Back home, talks with House PR began just before the summer. For Paton, it was a way to grow her business, which, she admits, had a "slightly tricky couple of years". "I’ve always been very ambitious for House PR and it felt a bit like we weren’t able to get out of where we were in terms of scale. I thought it was time to look at doing things differently, give the agency a real shot in the arm."

The duo insists the two agencies will operate separately; the House team even has a separate entrance to its office and sits on a different floor. Johnson says "throwing away" the House culture via a merger "would be insane".

"In agency life there are a lot of intangibles, and culture and identity are really important. If you’re just buying a bit of PR P&L, that’s potentially not a great play – you’ll see clients and staff walk away."

Johnson contrasts the approach with that of fellow consumer shop 3 Monkeys, which merged with Edelman sister agency Zeno in early 2016 to create 3 Monkeys Zeno. "A lot of agencies are acquired because the holding company needs to get a footprint," he says. "That was very much a takeover; no doubt they’ll phase out the 3 Monkeys branding in due course."

His opinion sounds like provocation, but, as with much else, Johnson has clearly given M&A much thought. He agrees that the decline of the pound, coupled with the need for agencies to boost their skill sets and the healthy state of the industry in general, has spurred recent deals.

He also believes many smaller PR agencies "are getting absorbed because they’re looking for some security" in the "uncharted waters" left in the wake of the EU referendum and US election.

Timing matters, too. "In the UK market a lot of agencies have launched within the past 10 years that have reached their maturity, where people are interested in snapping them up while the founders are involved and they’re still relatively young."

Johnson’s energy and enthusiasm for his business, and the industry, are clear. But he’s no contrarian, and his criticisms of the sector seem to come from genuine frustration that many players are unaware of the obstacles ahead.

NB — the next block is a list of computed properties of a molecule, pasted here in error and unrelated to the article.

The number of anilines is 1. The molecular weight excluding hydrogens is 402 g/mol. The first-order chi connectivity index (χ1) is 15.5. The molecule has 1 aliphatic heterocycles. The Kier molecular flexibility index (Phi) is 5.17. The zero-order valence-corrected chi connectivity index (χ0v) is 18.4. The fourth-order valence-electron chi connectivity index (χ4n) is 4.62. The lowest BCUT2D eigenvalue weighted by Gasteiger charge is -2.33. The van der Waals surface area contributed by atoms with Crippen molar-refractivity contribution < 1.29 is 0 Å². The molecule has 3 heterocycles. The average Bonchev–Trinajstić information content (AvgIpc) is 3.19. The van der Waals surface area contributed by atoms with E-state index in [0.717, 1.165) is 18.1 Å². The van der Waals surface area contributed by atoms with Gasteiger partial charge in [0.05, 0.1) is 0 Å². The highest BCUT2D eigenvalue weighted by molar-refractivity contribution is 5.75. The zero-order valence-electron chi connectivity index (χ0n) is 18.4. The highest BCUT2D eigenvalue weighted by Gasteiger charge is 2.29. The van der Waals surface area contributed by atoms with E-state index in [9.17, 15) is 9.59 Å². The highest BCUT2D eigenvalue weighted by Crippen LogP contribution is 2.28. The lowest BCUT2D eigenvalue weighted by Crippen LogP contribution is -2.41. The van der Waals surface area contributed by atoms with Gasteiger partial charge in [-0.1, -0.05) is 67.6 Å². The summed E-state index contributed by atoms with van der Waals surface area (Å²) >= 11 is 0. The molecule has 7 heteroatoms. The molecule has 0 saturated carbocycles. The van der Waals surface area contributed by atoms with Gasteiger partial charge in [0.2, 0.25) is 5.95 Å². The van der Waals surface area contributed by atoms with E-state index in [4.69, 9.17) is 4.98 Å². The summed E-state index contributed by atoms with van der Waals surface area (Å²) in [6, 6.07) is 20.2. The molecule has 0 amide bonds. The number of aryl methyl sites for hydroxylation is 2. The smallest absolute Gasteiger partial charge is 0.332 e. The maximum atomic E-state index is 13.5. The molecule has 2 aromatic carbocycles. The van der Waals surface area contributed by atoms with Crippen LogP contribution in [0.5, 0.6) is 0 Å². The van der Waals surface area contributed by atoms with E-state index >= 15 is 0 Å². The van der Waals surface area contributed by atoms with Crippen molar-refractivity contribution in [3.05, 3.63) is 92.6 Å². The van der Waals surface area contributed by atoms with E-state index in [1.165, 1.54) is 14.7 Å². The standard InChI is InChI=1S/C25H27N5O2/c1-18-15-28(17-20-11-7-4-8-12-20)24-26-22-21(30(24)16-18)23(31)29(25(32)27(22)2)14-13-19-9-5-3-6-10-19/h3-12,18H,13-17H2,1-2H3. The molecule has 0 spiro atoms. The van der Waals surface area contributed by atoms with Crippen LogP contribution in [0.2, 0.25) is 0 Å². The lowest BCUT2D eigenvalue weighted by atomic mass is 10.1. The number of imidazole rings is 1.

True to form, he issues a challenge to PR shops that won’t move with the times. "The explosion in earned-media outlets, coupled with the growth in requirement to understand clients’ business and sectors, means that a small boutique agency, unless you have a niche you stick to, can’t be a generalist any more. Being able to offer more things within the confines of earned media is important." 

W Communications

Break with tradition

Johnson isn’t necessarily thinking about just the traditional global behemoths, either. In an obvious nod to his own agency, he predicts: "There will be a new model of larger, slightly more dynamic agencies that aren’t in the Omnicom, WPP model, that can offer scale but also agility to clients."

On ad agencies, he is even bolder. "We’re increasingly aligned with media agencies now and there’s no reason why ad agencies wouldn’t cease to exist.

"People don’t really care about traditional advertising, so I can see a future where we become the creative agency of earned media, which is what we do quite regularly with very big clients already."

He continues: "When was the last time you watched a live 30-second TV spot? Culturally, I don’t think [ad agencies] are set up to produce content [with] the speed and relevance that they need to in the ways that PRs can."